All domains of FSFI (sexual desire, sexual arousal, vaginal lubrication, orgasm and sexual satisfaction) were decreased in patients vs. healthy controls (p < 0.05, Table 3), and FSFI scores below 26.55 were found in a significant number of patients vs. controls (14.7% vs. 60.9, p = 0.036).

The analysis of sexual function showed higher rates of dyspareunia (65.2 vs. 7.7%, p < 0.001) in patients, but no differences were observed in relation to age of first sexual intercourse and rates of blood loss during intercourse (Table 3).

Discussion

DM and PM are chronic diseases with a potential to affect all aspects of the patients life, including sexual functioning. Within this context, the present study evaluated sexual function and gynecologic changes in adult women with DM/PM. Our results showed greater impairment of sexual function in patients, which helps in the outlining of the real impact of this dysfunction in these myopathies.

As advantages of this study, we analyzed our patients under strict exclusion criteria. In addition, in the sexual evaluation, we used tools for assessment of sexual characteristics validated for the Brazilian Portuguese language.29,30 This study is part of a comprehensive survey to evaluate reproductive health in DM/PM, particularly with respect to follicular reserve.32,33 Thus, a limitation of this study was the small number of patients with inflammatory myopathies, thanks to our strict exclusion criteria, such as the current use of hormonal contraceptives, which clearly interfere with the assessment of ovarian reserve.32,33 Moreover, in view of the reduced sample of patients with DM/PM, we were unable to identify, in this study, if the sexual dysfunction observed in these patients was associated with disease activity, or with the treatment administered. We also did not evaluate the sexual function of partners of women with DM/PM.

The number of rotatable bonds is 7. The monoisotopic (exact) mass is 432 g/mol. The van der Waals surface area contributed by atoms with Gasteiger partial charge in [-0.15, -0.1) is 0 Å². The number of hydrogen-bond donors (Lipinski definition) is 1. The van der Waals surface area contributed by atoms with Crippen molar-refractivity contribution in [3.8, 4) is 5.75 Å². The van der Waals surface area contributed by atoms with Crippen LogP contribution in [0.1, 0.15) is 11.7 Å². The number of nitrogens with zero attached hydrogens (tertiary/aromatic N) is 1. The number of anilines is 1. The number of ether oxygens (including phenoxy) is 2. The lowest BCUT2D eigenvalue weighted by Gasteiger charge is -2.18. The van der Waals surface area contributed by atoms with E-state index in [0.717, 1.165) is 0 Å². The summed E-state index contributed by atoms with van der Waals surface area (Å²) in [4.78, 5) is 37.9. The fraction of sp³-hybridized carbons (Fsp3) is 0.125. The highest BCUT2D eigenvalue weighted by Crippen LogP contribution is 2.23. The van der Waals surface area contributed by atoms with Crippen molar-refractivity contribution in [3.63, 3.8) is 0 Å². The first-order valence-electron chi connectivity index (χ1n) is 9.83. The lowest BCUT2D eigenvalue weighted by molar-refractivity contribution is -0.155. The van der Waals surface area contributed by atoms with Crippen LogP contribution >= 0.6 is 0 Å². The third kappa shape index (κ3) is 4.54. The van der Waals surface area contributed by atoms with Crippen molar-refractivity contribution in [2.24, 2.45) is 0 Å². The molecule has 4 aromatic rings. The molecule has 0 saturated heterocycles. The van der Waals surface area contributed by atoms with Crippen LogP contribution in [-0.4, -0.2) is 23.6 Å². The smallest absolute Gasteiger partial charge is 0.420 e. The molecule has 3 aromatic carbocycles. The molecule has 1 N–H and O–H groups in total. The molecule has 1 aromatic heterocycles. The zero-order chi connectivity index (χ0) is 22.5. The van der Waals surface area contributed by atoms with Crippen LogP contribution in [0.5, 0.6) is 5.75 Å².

An appropriate sexuality relates to a balance between sexual stimulation (tactile, visual, auditory, olfactory, or gustatory), the sexual cycle itself (desire, arousal, orgasm and pleasure, resolution, and sexual satisfaction), and the ability of the individual to participate in the intercourse in a satisfactory manner. Many factors are involved in a healthy sexuality, including physiological, psychological, and socio-cultural aspects, as well as subjective perceptions; and any change in one or more of these aspects may cause a negative impact on sexual life.15,16

In the literature, the interaction between hormonal contraceptives and sexual functioning of their users is an uncertain and controversial subject. Changes in menstrual flow, changes in body weight, inhibition of ovulation and in the physiological and variable production of sex hormones, symptoms related to the menstrual cycle, acne, and other skin-related hyperandrogenic conditions generate loss or indirect damage to sexuality.34-36 In our study, patients taking contraceptives were excluded.

Comparatively, our study demonstrates that the sexual function assessed both by FSQ and FSFI in women with DM/PM with stable disease was significantly compromised. With respect to FSFI, our patients had worse scores in all sub-items (sexual desire, sexual arousal, vaginal lubrication, orgasm, and sexual satisfaction). In addition, our patients had significantly more dyspareunia vs. the control group.